Italy and Germany Simon Granati/Getty Images

Un Brexit dénué de tout avantage pour l’UE

MILAN – Jusqu’à très récemment, les Européens prêtaient peu attention au référendum britannique sur le maintien ou non du Royaume-Uni dans l’Union européenne. Maintenant que la possibilité d’un « Brexit » se fait palpable, ils s’inquiètent de plus en plus de ce qu’un tel événement pourrait impliquer. Mais plutôt que de réfléchir rationnellement aux risques potentiels, beaucoup de ces Européens se comportent comme s’ils étaient membres d’une grande famille sur le point de perdre un riche parent, dont ils semblent en pensées se répartir l’héritage avant même que ne soit lu le testament du principal intéressé.

C’est clairement le cas de l’Italie, où beaucoup voient dans le Brexit une aubaine, à l’heure où le Premier ministre Matteo Renzi, profondément favorable à l’UE, œuvre en première ligne pour une Europe plus intégrée, au cœur de laquelle se démarquerait une péninsule Apennine prospère. Or, de tels espoirs reviennent à surestimer considérablement les avantages potentiels du Brexit pour le reste de l’UE, et à en sous-estimer gravement les risques.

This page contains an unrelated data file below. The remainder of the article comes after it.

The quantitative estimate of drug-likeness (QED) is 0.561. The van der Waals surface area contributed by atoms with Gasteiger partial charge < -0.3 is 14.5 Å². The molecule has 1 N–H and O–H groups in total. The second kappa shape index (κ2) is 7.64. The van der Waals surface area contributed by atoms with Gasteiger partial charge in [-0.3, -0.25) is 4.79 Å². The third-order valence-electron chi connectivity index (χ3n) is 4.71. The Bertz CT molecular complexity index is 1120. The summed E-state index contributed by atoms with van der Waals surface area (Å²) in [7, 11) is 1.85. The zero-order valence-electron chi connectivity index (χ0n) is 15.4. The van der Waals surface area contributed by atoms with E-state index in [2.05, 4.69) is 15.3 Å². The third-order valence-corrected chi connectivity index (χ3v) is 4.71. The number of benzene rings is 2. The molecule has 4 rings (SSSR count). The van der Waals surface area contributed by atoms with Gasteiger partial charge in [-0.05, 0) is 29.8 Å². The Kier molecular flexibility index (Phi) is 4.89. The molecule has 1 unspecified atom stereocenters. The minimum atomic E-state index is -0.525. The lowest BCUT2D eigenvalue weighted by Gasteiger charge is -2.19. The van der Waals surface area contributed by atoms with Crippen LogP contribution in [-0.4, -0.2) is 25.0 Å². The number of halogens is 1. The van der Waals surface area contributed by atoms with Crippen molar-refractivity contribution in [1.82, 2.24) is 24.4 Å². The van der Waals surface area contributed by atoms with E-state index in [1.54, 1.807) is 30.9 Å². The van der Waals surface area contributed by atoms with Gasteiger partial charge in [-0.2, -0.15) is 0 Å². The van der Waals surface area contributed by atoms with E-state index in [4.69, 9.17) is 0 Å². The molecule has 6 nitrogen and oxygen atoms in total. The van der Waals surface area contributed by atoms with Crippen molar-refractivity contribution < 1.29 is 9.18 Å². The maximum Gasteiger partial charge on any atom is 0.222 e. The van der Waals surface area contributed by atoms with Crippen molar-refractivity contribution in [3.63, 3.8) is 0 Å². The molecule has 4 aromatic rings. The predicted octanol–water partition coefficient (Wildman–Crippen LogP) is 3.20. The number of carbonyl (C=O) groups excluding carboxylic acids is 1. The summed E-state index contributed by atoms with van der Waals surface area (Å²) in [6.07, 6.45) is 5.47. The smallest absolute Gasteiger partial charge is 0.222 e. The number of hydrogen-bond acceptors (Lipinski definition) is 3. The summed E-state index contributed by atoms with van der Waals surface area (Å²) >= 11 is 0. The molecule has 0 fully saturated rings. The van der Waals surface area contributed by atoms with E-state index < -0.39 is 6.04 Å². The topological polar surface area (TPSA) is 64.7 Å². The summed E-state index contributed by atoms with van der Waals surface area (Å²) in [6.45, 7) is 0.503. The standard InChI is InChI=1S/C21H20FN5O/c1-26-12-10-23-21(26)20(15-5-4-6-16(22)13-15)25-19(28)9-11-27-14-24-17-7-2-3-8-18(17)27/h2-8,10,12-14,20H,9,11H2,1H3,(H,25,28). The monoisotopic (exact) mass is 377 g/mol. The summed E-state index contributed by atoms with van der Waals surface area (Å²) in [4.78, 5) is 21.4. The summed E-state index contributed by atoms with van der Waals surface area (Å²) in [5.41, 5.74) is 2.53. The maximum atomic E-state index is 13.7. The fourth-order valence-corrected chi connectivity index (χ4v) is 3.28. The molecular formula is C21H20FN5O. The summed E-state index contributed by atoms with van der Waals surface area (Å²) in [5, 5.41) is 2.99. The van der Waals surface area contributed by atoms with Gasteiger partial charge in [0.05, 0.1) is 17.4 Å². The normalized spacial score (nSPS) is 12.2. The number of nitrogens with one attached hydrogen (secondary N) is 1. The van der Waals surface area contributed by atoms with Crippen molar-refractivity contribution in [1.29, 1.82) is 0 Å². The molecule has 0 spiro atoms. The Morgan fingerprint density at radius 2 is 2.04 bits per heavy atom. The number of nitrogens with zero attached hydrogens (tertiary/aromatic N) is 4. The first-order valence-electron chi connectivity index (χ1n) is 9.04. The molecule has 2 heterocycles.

Pour commencer, la hausse du coût des échanges commerciaux avec le Royaume-Uni, importateur non négligeable de produits italiens, viendrait affecter les exportateurs d’Italie, à l’heure où le pays s’efforce encore de s’extraire de sa plus grave récession depuis la Seconde Guerre mondiale. L’espoir populaire selon lequel ni le Royaume-Uni, ni l’UE ne s’imposeront mutuellement de restrictions sur les échanges commerciaux apparaît tout au plus peu convaincant, compte tenu de ces tendances protectionnistes qui alimentent l’euroscepticisme britannique, ainsi que de la possibilité de voir les dirigeants politiques européens chercher à dissuader d’autres États membres de suivre l’exemple du Royaume-Uni.

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